AirAsia Berhad has sought relaxation of the mandatory 20 aircraft rule so that its joint venture airline with the Tata group can fly overseas, with a note on this shared with Prime Minister Narendra Modi by the Malaysian Business Council recently.
AirAsia Berhad has sought relaxation of the mandatory 20 aircraft rule so that its joint venture airline with the Tata group can fly overseas, with a note on this shared with Prime Minister Narendra Modi by the Malaysian Business Council recently. “We are seeking a waiver or part-waiver of the 0/20 rule,” said Kamarudin Meranun, Executive Chairman, Air Asia Berhad. “If the government abolishes the condition of having a minimum of 20 aircraft, AirAsia India will be able to start operating international flights in 2-3 months time, depending upon the availability of slots,” Meranun added.
He said that the Malaysian carriers are constrained as they have exhausted their quota of seats under bilateral traffic rights. Further, because Indian carriers do not fly into Malaysia they can’t ask for more flights. As per rules, more flights can be allowed only if both Indian and Malaysian carriers have exhausted 80 per cent of flights that each of them are allowed to operate.
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While clearing the new Civil Aviation Policy last year, the government had partially abolished the then 5/20 rule — under which only airlines with five years of domestic experience and 20 aircraft in the fleet were allowed to fly international — by removing the five years condition.
However, the pre-requisite of having at least 20 aircraft in their fleet was retained. Meranun also said that the government has assured them that it is “looking into our suggestion.” On the issue of the government’s ambitious regional connectivity scheme, AirAsia India CEO and MD Amar Abrol said that his airline might consider participating in the next round of bidding.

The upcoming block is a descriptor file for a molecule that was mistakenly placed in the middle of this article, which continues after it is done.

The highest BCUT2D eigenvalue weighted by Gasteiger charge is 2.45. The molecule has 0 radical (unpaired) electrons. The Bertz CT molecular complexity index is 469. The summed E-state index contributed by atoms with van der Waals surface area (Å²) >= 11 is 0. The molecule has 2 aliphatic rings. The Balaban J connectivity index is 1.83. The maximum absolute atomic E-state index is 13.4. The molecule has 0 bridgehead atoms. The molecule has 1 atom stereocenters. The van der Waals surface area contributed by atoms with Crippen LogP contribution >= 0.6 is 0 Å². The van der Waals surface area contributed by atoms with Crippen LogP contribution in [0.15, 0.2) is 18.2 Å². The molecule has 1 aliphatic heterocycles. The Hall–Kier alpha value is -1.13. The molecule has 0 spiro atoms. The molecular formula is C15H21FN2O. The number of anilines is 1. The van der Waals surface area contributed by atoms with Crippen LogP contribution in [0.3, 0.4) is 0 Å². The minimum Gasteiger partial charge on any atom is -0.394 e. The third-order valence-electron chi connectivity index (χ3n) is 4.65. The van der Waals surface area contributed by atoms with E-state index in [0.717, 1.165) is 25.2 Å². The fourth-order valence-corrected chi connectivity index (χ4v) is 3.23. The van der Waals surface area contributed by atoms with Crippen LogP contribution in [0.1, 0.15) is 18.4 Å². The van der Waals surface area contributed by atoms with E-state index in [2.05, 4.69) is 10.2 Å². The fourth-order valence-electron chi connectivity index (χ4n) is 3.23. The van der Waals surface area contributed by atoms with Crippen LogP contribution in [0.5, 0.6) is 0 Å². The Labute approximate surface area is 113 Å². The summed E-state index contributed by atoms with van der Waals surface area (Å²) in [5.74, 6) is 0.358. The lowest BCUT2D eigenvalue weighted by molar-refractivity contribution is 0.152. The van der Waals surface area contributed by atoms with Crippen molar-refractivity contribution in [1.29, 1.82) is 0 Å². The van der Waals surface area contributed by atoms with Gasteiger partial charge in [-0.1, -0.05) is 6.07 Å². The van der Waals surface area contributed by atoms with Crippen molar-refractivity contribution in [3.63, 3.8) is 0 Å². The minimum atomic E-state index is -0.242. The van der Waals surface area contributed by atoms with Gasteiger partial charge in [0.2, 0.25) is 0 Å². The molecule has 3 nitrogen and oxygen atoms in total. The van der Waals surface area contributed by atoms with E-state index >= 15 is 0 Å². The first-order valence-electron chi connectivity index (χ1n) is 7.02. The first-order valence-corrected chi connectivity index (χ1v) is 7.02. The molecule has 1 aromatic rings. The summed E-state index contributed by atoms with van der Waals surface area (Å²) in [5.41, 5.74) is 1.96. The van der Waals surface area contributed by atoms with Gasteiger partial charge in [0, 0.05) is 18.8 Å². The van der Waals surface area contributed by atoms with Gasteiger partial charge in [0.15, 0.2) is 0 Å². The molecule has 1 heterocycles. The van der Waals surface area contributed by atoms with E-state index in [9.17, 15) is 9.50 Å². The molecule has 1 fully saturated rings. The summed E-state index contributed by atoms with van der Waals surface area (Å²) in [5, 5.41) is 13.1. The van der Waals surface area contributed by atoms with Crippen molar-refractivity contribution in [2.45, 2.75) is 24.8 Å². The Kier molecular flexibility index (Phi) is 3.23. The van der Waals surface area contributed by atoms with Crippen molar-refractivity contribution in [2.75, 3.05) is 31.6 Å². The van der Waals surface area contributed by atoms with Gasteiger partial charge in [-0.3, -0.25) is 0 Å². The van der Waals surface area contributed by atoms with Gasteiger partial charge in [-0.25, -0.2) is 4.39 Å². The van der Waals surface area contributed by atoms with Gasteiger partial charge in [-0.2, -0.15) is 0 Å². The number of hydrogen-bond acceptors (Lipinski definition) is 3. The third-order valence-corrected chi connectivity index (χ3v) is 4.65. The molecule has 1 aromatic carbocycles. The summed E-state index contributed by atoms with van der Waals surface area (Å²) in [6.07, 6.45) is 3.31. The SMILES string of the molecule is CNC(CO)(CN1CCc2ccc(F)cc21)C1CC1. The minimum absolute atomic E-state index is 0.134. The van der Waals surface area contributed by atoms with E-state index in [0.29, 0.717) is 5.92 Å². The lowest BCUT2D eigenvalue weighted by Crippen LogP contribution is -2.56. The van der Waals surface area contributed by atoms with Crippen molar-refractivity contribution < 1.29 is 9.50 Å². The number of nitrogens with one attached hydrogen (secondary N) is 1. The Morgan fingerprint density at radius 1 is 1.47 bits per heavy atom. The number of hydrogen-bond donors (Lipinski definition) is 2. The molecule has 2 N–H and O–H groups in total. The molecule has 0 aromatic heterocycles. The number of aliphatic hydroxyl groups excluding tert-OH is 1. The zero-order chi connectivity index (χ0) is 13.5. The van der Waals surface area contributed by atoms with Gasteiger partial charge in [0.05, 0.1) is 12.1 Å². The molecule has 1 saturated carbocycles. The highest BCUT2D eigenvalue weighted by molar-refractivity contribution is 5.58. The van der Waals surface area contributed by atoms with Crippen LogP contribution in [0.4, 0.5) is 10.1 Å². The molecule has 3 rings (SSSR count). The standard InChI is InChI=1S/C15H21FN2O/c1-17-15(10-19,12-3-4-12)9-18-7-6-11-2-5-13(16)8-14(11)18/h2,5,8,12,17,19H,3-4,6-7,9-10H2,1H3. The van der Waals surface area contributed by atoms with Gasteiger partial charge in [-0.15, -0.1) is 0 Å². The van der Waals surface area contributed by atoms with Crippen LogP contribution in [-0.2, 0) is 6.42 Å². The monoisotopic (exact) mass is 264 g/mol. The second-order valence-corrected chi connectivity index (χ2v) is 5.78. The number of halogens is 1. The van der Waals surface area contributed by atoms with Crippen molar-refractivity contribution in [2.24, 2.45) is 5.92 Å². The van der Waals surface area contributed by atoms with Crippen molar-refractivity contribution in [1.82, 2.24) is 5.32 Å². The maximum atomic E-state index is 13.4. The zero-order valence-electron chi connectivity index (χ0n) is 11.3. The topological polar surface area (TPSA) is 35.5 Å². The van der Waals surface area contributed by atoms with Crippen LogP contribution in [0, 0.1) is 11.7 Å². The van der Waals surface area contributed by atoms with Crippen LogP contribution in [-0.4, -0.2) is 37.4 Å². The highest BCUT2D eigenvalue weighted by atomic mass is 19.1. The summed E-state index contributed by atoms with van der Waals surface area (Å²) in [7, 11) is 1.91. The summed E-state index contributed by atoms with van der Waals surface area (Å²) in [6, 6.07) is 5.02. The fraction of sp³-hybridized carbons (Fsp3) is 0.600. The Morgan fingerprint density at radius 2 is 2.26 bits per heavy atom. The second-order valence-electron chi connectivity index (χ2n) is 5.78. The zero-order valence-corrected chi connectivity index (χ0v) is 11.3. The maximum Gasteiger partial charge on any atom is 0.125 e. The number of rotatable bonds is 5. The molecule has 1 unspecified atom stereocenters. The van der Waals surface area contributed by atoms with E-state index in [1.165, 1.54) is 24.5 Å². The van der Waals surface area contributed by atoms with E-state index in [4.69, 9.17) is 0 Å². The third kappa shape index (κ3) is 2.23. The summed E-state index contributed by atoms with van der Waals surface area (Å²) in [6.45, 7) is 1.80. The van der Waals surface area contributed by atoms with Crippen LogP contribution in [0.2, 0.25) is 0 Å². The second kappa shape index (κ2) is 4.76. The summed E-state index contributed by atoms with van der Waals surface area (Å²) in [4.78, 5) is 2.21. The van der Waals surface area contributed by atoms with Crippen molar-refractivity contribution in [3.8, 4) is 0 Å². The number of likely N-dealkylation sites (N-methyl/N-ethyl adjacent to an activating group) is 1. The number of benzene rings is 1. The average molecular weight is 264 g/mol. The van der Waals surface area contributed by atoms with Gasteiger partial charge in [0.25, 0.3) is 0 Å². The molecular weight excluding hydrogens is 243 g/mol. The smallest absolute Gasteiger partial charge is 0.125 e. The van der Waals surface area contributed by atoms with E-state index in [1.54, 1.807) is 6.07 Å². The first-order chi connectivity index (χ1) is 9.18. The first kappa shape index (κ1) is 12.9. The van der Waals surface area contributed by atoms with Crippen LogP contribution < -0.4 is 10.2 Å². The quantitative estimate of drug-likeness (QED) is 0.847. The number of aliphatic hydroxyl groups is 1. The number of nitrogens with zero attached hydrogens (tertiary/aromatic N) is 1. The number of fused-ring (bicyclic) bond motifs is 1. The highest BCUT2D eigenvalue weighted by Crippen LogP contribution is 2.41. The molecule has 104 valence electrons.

“We are not participating in RCS because our planes are 180-seaters and that doesn’t bode well for the kind of cities that need to be connected under the scheme. However, we never say never. “We have carried out an initial study on a 72-seater plane and if we see an opportunity then certainly in the next round of bidding we will participate,” Abrol added.
In the first round of bidding, five operators including Air India’s regional arm Alliance Air, Deccan Aviation and Air Odisha were awarded 120 regional routes. At the same time, AirAsia Berhad has welcomed the recently concluded Air Services Agreement between India and Malaysia.
“There hasn’t been improvement in terms of traffic rights since the last agreement in 2010 and all of those seats are being used by Malaysian airlines coming into India. Now increased rights, although not much, will help (in operating more flights). This is a start and hopefully there will be more coming from the government,” Aireen Omar, CEO, AirAsia Berhard said.